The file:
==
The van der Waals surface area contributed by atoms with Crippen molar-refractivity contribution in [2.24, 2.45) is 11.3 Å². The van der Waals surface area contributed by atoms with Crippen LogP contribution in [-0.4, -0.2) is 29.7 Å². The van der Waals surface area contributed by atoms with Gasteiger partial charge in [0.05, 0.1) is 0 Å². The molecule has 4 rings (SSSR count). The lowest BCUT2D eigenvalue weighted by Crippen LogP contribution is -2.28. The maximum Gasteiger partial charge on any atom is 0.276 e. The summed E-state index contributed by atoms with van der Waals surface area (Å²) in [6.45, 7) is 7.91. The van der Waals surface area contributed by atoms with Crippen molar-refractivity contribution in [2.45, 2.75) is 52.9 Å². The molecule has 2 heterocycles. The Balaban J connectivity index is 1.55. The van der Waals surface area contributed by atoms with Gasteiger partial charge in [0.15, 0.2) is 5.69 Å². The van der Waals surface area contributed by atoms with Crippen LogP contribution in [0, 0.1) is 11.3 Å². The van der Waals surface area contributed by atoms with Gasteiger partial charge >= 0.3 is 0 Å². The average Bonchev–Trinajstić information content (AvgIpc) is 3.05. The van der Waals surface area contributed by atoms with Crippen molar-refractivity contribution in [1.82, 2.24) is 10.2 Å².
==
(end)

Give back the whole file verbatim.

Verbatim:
The van der Waals surface area contributed by atoms with Crippen molar-refractivity contribution in [2.24, 2.45) is 11.3 Å². The van der Waals surface area contributed by atoms with Crippen LogP contribution in [-0.4, -0.2) is 29.7 Å². The van der Waals surface area contributed by atoms with Gasteiger partial charge in [0.05, 0.1) is 0 Å². The molecule has 4 rings (SSSR count). The lowest BCUT2D eigenvalue weighted by Crippen LogP contribution is -2.28. The maximum Gasteiger partial charge on any atom is 0.276 e. The summed E-state index contributed by atoms with van der Waals surface area (Å²) in [6.45, 7) is 7.91. The van der Waals surface area contributed by atoms with Crippen molar-refractivity contribution in [2.45, 2.75) is 52.9 Å². The molecule has 2 heterocycles. The Balaban J connectivity index is 1.55. The van der Waals surface area contributed by atoms with Gasteiger partial charge in [0.15, 0.2) is 5.69 Å². The van der Waals surface area contributed by atoms with Crippen LogP contribution in [0, 0.1) is 11.3 Å². The van der Waals surface area contributed by atoms with Gasteiger partial charge >= 0.3 is 0 Å². The average Bonchev–Trinajstić information content (AvgIpc) is 3.05. The van der Waals surface area contributed by atoms with Crippen molar-refractivity contribution in [1.82, 2.24) is 10.2 Å².